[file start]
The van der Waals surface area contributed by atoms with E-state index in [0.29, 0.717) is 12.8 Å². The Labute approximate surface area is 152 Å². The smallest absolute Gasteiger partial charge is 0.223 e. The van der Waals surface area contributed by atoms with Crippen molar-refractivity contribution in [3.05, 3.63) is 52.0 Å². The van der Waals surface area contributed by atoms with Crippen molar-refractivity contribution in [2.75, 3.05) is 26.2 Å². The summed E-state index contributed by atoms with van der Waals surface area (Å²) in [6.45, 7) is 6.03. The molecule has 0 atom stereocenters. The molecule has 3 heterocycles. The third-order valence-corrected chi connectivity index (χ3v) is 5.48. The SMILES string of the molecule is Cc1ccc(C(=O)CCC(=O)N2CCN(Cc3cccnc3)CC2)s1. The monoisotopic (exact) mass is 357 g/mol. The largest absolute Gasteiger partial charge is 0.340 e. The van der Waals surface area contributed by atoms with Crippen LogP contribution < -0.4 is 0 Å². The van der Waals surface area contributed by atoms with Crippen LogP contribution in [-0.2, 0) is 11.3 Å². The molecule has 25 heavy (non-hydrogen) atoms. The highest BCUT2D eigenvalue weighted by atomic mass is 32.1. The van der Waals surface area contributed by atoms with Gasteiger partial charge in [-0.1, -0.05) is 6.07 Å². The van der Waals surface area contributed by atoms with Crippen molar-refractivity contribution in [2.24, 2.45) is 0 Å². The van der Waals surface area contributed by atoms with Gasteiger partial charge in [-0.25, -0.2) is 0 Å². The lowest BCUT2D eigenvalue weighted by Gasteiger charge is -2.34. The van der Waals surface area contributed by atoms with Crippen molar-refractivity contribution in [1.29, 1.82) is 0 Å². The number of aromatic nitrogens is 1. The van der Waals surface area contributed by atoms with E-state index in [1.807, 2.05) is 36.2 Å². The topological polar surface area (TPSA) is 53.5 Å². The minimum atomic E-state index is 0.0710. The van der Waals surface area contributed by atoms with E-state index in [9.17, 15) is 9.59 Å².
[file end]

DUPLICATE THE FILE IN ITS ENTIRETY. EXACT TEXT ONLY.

The van der Waals surface area contributed by atoms with E-state index in [0.29, 0.717) is 12.8 Å². The Labute approximate surface area is 152 Å². The smallest absolute Gasteiger partial charge is 0.223 e. The van der Waals surface area contributed by atoms with Crippen molar-refractivity contribution in [3.05, 3.63) is 52.0 Å². The van der Waals surface area contributed by atoms with Crippen molar-refractivity contribution in [2.75, 3.05) is 26.2 Å². The summed E-state index contributed by atoms with van der Waals surface area (Å²) in [6.45, 7) is 6.03. The molecule has 0 atom stereocenters. The molecule has 3 heterocycles. The third-order valence-corrected chi connectivity index (χ3v) is 5.48. The SMILES string of the molecule is Cc1ccc(C(=O)CCC(=O)N2CCN(Cc3cccnc3)CC2)s1. The monoisotopic (exact) mass is 357 g/mol. The largest absolute Gasteiger partial charge is 0.340 e. The van der Waals surface area contributed by atoms with Crippen LogP contribution < -0.4 is 0 Å². The van der Waals surface area contributed by atoms with Crippen LogP contribution in [-0.2, 0) is 11.3 Å². The molecule has 25 heavy (non-hydrogen) atoms. The highest BCUT2D eigenvalue weighted by atomic mass is 32.1. The van der Waals surface area contributed by atoms with Gasteiger partial charge in [-0.1, -0.05) is 6.07 Å². The van der Waals surface area contributed by atoms with Crippen molar-refractivity contribution in [2.24, 2.45) is 0 Å². The van der Waals surface area contributed by atoms with Gasteiger partial charge in [-0.25, -0.2) is 0 Å². The lowest BCUT2D eigenvalue weighted by Gasteiger charge is -2.34. The van der Waals surface area contributed by atoms with Crippen molar-refractivity contribution in [1.29, 1.82) is 0 Å². The number of aromatic nitrogens is 1. The van der Waals surface area contributed by atoms with E-state index in [1.807, 2.05) is 36.2 Å². The topological polar surface area (TPSA) is 53.5 Å². The minimum atomic E-state index is 0.0710. The van der Waals surface area contributed by atoms with E-state index in [9.17, 15) is 9.59 Å².